When you're searching for a therapist on rscpp.co.uk, you'll come across various different professional titles. It can be difficult to know what each title means - Do I need a psychologist or a counsellor? A psychoanalyst or a psychotherapist? - so, to clear things up, we asked a number of RSCPP therapists to explain what their title means and what you can expect from that type of therapist.
So what is a psychoanalyst? Registered Psychotherapist Christos Tombras explains:
Psychoanalysis is based on the work of Sigmund Freud. Freud observed that we know very little about the factors determining our emotions and behaviour, however we tend to believe that we know all that there is to know. He understood that there is a conflict between what we know and what we actually don't know, and saw that this conflict makes us suffer and fall ill.
Freud invented psychoanalysis as a tool to investigate the psyche. Psychoanalysts do not deal with objective, measurable phenomena, in the way psychiatrists or clinical psychologists do. Psychiatrists are medical doctors, and clinical psychologists often share the same medical point of view.
Rather than the "objective" aspects of human suffering, psychoanalysts are interested in its subjective ones. An analyst will invite you to reflect on the difficulty you are facing. How do you understand it? What does it mean for you? What was it in your own personal history that makes it so difficult to do such and such? Why do you find yourself unable to choose what is good for you?
They focus, in other words, on the whys and hows of your suffering, and not just on the symptoms that make things difficult for you. Of course, a symptom can and will change; it may be transformed, and suppressed, it may even disappear; the underlying conflicting forces of your mental life, however, will still be there.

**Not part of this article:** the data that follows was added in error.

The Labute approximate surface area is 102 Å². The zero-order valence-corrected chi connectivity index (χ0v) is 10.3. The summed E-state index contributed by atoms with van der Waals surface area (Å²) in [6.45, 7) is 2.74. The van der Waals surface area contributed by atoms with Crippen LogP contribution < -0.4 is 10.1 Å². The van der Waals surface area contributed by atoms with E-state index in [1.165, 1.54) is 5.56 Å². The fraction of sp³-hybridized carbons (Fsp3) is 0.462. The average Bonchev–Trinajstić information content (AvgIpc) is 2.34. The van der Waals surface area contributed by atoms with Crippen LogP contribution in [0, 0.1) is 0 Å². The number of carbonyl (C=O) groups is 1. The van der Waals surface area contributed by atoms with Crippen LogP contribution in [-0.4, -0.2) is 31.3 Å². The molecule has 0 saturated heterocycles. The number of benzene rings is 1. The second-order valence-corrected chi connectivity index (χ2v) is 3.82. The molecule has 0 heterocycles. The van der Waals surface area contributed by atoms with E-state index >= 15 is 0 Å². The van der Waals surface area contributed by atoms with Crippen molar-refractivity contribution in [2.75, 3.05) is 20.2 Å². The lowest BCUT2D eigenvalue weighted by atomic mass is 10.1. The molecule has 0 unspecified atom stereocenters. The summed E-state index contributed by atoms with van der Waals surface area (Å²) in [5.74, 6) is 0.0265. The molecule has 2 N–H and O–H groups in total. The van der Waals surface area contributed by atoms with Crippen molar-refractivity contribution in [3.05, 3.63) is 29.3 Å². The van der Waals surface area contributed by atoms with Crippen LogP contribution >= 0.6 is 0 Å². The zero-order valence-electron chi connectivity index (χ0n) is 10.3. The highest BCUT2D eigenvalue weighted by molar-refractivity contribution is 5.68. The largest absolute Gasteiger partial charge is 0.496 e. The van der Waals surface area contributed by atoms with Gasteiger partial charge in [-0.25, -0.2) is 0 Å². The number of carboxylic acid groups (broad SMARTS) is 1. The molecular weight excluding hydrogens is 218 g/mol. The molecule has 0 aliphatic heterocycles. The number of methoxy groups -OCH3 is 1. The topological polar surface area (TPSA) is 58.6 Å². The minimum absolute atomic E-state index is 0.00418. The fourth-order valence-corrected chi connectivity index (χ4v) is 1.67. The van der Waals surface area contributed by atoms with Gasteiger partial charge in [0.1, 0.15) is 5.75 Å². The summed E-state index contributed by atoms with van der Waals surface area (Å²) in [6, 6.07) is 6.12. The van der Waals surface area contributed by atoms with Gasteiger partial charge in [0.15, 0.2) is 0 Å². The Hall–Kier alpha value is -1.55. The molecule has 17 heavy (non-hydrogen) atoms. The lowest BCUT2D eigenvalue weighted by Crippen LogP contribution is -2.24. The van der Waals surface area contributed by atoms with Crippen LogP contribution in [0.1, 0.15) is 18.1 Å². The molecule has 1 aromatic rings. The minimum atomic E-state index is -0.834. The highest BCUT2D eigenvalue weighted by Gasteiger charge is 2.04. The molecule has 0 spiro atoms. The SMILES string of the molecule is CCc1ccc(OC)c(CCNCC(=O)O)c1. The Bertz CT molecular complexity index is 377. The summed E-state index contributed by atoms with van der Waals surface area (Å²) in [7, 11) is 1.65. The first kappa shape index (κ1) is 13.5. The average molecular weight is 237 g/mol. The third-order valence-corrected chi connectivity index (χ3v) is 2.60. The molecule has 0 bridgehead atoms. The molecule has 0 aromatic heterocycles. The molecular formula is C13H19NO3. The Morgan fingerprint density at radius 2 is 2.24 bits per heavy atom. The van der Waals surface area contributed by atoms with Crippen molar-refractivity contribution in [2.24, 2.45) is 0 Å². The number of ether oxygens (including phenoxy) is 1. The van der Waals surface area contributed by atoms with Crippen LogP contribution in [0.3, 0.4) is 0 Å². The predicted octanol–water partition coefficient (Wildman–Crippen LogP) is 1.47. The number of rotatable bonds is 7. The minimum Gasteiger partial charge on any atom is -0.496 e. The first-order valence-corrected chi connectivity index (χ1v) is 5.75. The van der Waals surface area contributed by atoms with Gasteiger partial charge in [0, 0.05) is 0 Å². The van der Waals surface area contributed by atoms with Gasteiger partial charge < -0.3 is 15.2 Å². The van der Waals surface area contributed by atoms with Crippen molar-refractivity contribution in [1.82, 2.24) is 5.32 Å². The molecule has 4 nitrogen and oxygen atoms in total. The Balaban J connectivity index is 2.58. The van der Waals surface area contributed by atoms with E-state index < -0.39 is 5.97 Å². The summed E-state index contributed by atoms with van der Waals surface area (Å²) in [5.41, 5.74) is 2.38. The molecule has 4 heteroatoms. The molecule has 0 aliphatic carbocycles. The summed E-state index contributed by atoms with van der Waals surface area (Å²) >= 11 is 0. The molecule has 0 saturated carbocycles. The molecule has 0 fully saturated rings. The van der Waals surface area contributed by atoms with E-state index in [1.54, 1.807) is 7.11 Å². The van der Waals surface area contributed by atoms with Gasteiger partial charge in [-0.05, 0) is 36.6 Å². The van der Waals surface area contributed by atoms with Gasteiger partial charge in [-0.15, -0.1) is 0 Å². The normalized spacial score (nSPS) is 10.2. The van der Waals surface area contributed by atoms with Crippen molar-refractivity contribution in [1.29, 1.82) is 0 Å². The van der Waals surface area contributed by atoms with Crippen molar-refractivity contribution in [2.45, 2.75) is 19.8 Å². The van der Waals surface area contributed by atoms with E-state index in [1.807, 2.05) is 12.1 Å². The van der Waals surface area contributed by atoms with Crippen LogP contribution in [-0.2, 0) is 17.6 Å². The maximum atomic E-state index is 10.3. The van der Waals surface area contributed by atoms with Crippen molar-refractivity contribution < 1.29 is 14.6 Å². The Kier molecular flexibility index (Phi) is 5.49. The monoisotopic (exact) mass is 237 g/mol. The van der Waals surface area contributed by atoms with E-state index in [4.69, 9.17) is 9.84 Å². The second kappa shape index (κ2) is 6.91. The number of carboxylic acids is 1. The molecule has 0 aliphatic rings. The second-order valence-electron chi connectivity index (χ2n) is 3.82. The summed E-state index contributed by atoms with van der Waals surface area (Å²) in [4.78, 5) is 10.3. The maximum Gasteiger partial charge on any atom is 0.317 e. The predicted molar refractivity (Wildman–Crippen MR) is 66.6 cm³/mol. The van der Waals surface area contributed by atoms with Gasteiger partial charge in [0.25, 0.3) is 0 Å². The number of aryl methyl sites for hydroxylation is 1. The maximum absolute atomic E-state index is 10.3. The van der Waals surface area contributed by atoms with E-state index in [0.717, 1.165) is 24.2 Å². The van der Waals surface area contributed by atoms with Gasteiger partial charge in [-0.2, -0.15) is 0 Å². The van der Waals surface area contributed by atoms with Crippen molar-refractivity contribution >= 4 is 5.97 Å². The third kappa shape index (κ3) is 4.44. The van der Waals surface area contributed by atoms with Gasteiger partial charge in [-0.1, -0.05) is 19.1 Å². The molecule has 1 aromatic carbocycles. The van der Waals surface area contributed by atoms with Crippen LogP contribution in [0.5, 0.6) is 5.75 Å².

Psychoanalysts focus on the whys and hows of your suffering, not just the symptoms.
Nevertheless, psychoanalysts do indeed share some psychiatric terminology. This is because they try to form some kind of theoretical understanding of what is at stake by drawing on their experience in the consulting room. So they might speak of schizoid personalities, paranoid psychoses, hysterical conversions, psychotic episodes and what have you. However, they will not do that in the consulting room. Medical terminologies and theories inform their practice but only indirectly.
Importantly, when a client worriedly asks them, "What's wrong with me, doctor, am I mad?", psychoanalysts will refrain from giving an answer. They do so because they recognise that attaching a medical label to a suffering is not going to help in this exploratory journey of reflection and understanding. They are not doctors, and they believe that suffering and distress is not necessarily a sign of madness.
There are many schools of psychoanalysis, and it is almost impossible to draw any clear dividing lines which would leave everyone satisfied. What most schools of psychoanalysis share, however, is their recognition of hidden conflicts in one's mental and emotional life, and their commitments to working with them. For this reason, one of the most important aspects of a psychoanalytic training is the personal analysis that the trainee has to undertake. This can take years and years, and is designed to give to the future psychoanalyst a first-hand knowledge of the forces they will be dealing with in their own practice.
All psychoanalysts follow a professional body's confidentiality guidelines and code of ethics.